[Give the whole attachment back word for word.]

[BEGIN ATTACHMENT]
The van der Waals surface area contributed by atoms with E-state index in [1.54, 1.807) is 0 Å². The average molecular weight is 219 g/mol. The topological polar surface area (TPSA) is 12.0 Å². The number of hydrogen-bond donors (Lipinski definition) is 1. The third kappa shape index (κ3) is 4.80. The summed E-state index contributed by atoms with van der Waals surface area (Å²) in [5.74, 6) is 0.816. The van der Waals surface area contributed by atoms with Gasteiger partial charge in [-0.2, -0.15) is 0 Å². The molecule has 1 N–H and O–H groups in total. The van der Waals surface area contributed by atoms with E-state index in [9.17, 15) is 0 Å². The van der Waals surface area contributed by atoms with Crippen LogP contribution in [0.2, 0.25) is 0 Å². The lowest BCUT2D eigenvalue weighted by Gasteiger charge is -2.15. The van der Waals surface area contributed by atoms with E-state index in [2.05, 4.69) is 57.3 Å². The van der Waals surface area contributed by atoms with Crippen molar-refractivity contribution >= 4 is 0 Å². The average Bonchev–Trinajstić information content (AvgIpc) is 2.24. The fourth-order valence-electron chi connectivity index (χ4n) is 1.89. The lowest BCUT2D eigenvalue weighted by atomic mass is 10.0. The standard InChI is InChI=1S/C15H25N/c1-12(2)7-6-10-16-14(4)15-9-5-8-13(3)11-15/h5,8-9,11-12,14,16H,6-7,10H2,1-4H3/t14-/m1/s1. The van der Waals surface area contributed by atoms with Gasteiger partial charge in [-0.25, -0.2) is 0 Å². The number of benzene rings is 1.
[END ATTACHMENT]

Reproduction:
The van der Waals surface area contributed by atoms with E-state index in [1.54, 1.807) is 0 Å². The average molecular weight is 219 g/mol. The topological polar surface area (TPSA) is 12.0 Å². The number of hydrogen-bond donors (Lipinski definition) is 1. The third kappa shape index (κ3) is 4.80. The summed E-state index contributed by atoms with van der Waals surface area (Å²) in [5.74, 6) is 0.816. The van der Waals surface area contributed by atoms with Gasteiger partial charge in [-0.2, -0.15) is 0 Å². The molecule has 1 N–H and O–H groups in total. The van der Waals surface area contributed by atoms with E-state index in [9.17, 15) is 0 Å². The van der Waals surface area contributed by atoms with Crippen LogP contribution in [0.2, 0.25) is 0 Å². The lowest BCUT2D eigenvalue weighted by Gasteiger charge is -2.15. The van der Waals surface area contributed by atoms with E-state index in [2.05, 4.69) is 57.3 Å². The van der Waals surface area contributed by atoms with Crippen molar-refractivity contribution >= 4 is 0 Å². The average Bonchev–Trinajstić information content (AvgIpc) is 2.24. The fourth-order valence-electron chi connectivity index (χ4n) is 1.89. The lowest BCUT2D eigenvalue weighted by atomic mass is 10.0. The standard InChI is InChI=1S/C15H25N/c1-12(2)7-6-10-16-14(4)15-9-5-8-13(3)11-15/h5,8-9,11-12,14,16H,6-7,10H2,1-4H3/t14-/m1/s1. The van der Waals surface area contributed by atoms with Gasteiger partial charge in [-0.25, -0.2) is 0 Å². The number of benzene rings is 1.